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Caroline Spelman: Society's attitude to violence against women needs challenging

Speech to the Conservative Women’s conference

"The theme of today's conference is violence against women and who could fail to understand it's significance a day after reports that video footage of a woman being raped had been distributed on you-tube.

As if that wasn't horrific enough - consider that the site drew 600 "visitors".

600 people who have clicked through to see a woman being violently raped.

The question this triggers in most people mind's can only be "what kind of society are we living in?"

That leads me onto what I would like to talk about which is to take today's theme a little broader and talk about society's attitude to violence against women.

I imagine there are few of us here today who haven't been touched in some way by the issue of violence against women.

Some will know a friend or family member who has been a victim, others will know themselves the fear of violence.

Conservative Women's Organisation has done an outstanding job in raising the profile of violence against women, you are to be congratulated on that.

The salience that the issue now has in centre right politics is in no small part down to the work you and others have done.

I myself have spoken at conferences you have organized on stalking, domestic violence and sex trafficking.

The personal testimony guest speakers at those conferences have offered has been at times painful and at times deeply distressing, but that is the reality of violence against women.

In my role as an MP I encounter violence against women all too frequently. I see at first hand women who are beyond the reach of authorities, but within reach of a violent partner.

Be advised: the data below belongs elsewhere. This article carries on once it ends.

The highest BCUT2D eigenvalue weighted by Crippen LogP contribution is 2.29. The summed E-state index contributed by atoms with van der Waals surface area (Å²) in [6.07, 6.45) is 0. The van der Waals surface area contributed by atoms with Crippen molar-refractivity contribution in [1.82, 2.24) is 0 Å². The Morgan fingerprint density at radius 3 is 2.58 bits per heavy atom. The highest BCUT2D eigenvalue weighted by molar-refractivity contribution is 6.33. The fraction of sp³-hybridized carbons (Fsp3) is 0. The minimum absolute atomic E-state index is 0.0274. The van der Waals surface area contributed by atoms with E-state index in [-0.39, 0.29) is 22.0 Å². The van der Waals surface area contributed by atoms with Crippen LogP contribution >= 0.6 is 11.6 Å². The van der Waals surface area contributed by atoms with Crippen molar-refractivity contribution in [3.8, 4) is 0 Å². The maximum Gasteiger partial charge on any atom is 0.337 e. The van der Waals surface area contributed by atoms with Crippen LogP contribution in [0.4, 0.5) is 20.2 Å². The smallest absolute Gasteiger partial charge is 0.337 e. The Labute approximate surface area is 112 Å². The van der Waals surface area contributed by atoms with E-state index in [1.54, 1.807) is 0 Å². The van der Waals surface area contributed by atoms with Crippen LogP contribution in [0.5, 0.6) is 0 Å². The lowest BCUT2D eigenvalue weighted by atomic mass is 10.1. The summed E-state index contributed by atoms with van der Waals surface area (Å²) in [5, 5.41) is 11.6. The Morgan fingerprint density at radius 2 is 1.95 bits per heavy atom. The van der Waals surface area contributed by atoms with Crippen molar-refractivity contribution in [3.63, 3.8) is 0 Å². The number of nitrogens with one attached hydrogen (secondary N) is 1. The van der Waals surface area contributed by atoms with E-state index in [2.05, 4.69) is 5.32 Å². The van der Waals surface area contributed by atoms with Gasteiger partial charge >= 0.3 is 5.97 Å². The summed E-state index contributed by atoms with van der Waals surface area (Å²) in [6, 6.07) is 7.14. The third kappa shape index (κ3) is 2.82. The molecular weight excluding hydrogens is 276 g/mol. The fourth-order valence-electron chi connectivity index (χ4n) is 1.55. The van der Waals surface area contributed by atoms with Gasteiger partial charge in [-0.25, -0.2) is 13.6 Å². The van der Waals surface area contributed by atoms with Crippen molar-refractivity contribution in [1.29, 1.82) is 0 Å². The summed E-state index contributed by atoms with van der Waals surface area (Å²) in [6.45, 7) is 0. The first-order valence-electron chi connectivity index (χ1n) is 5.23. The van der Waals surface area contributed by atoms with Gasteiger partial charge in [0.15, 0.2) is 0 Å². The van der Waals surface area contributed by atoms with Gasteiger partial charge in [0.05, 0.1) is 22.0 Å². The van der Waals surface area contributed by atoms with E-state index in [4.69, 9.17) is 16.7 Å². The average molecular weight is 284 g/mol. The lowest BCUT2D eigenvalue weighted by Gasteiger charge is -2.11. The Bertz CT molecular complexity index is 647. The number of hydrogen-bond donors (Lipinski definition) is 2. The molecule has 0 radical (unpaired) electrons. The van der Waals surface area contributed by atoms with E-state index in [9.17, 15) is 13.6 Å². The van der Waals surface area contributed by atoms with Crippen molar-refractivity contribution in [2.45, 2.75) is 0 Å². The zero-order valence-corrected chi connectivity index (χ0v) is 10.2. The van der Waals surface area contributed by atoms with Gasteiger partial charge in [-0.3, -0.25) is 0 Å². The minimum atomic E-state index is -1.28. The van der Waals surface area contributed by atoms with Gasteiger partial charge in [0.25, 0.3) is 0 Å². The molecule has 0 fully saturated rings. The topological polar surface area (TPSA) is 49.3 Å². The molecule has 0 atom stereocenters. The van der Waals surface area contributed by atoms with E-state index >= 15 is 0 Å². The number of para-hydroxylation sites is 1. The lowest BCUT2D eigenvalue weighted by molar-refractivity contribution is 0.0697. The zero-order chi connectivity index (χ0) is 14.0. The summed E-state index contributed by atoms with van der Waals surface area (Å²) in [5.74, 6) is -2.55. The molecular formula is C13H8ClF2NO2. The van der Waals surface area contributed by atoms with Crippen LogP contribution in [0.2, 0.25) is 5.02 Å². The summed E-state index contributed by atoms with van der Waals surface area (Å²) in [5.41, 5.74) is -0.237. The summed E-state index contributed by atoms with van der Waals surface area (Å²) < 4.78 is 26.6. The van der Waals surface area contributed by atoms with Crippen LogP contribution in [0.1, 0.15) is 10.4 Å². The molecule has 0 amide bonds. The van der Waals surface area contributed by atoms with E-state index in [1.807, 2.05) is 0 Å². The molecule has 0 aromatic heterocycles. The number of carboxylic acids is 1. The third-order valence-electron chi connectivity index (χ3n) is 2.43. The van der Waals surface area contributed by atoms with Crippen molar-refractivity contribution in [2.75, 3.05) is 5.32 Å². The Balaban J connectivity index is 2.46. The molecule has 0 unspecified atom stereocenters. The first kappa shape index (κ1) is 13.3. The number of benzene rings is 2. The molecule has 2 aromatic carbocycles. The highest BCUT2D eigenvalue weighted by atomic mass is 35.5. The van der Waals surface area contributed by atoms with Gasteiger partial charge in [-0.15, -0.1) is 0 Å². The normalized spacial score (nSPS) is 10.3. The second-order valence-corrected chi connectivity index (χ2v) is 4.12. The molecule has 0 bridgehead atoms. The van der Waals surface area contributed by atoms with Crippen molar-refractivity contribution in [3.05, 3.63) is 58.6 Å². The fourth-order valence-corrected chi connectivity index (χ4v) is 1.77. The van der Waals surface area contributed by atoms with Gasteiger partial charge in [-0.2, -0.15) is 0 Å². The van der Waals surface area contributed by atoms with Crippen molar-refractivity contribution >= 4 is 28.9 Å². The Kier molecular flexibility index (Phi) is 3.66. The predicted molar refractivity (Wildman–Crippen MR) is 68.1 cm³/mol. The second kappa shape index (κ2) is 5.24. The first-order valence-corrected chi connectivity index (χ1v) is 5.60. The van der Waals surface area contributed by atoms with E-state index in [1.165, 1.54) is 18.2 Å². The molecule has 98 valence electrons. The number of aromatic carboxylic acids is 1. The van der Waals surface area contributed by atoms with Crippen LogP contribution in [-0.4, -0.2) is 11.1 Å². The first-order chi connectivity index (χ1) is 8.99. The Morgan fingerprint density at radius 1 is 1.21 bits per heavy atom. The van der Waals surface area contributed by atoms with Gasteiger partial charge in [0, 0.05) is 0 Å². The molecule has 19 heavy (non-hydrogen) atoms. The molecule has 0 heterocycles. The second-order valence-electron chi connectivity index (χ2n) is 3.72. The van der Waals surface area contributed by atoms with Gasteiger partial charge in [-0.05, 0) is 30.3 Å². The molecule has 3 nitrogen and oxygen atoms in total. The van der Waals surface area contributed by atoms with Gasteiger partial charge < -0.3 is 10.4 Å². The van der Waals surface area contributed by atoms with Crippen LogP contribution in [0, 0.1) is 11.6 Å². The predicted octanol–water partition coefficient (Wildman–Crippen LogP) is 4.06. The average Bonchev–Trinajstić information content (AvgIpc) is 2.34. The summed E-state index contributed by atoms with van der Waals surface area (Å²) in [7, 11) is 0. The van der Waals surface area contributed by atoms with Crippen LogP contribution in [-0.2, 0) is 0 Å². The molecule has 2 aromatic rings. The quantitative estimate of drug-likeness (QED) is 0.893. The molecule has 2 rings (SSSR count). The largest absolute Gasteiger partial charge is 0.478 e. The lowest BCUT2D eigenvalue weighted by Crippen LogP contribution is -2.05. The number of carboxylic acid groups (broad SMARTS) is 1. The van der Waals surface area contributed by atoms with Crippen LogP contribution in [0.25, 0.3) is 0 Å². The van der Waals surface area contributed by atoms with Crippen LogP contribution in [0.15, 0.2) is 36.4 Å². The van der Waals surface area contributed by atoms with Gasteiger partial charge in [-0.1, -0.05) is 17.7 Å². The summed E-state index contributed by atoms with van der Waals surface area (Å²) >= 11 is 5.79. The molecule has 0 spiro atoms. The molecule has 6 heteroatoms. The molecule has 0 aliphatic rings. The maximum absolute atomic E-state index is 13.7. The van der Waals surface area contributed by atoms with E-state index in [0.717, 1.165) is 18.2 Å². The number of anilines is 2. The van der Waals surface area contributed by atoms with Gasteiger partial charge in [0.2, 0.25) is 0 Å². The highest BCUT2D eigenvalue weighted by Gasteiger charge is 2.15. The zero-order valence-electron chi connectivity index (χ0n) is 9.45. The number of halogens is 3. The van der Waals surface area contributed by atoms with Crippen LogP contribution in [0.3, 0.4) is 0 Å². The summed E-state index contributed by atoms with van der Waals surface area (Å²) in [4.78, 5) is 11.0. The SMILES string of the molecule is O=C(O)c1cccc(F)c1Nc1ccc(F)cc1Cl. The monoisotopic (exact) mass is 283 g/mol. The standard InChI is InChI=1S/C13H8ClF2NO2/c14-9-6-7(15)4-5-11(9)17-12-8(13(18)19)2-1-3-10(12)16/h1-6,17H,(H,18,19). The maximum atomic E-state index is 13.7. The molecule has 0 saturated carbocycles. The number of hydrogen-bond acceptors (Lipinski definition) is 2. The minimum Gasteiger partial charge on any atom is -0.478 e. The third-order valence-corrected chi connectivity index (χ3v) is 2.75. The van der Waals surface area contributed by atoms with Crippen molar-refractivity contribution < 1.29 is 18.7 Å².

That's what prompted me to set up a charity in the West Midlands called MABL, against the odds.

We were the statistic - only one refuge bed per 200,0000 population.

But now I am glad to say we have a refuge and provide a range of services to victims of domestic violence.

This includes going beyond providing support in the wake of domestic violence and actually doing preventative work.

Charities like MABL, make a real difference to women up and down the country.

But as a society we shouldn't confine our ambition to simply dealing with the fall out from domestic violence - we need to take a long hard, critical look at people's attitude to violence against women.

Only yesterday John Yates, the Met's assistant commissioner, told the Guardian about the "scepticism and inertia" that too often greeted women reporting rape to the police.

I think John Yates could have gone further, the scepticism and inertia too often goes beyond the police and into society at large.

It's thinly veiled but it finds expression in comments like "well, what was she doing walking home alone at that time of night?", or in judgments formed on the basis of what someone was wearing at the time.

How can we be surprised that women are reluctant to report rape if society's first response is to question whether the victim herself bears any responsibility for the crime?

The fact is when a woman says no she means no.

What she's had to drink, what she's wearing and how many boyfriends she has had doesn't change that.

The danger is that the scepticism that Inspector Yates was talking about, and the scepticism that exists strays dangerously close to making excuses for rape.

And there are no excuses. There are no excuses for violence against women in any form.

But the cynicism isn't confined to rape allegations.

It's there in the case of domestic violence as well.

How often have you heard a version of the question "well why doesn't she just leave him and move out".

That question betrays a corrosive, underlying suspicion that sometimes a woman is responsible for the acts of violence committed against her - and that is what society has to challenge.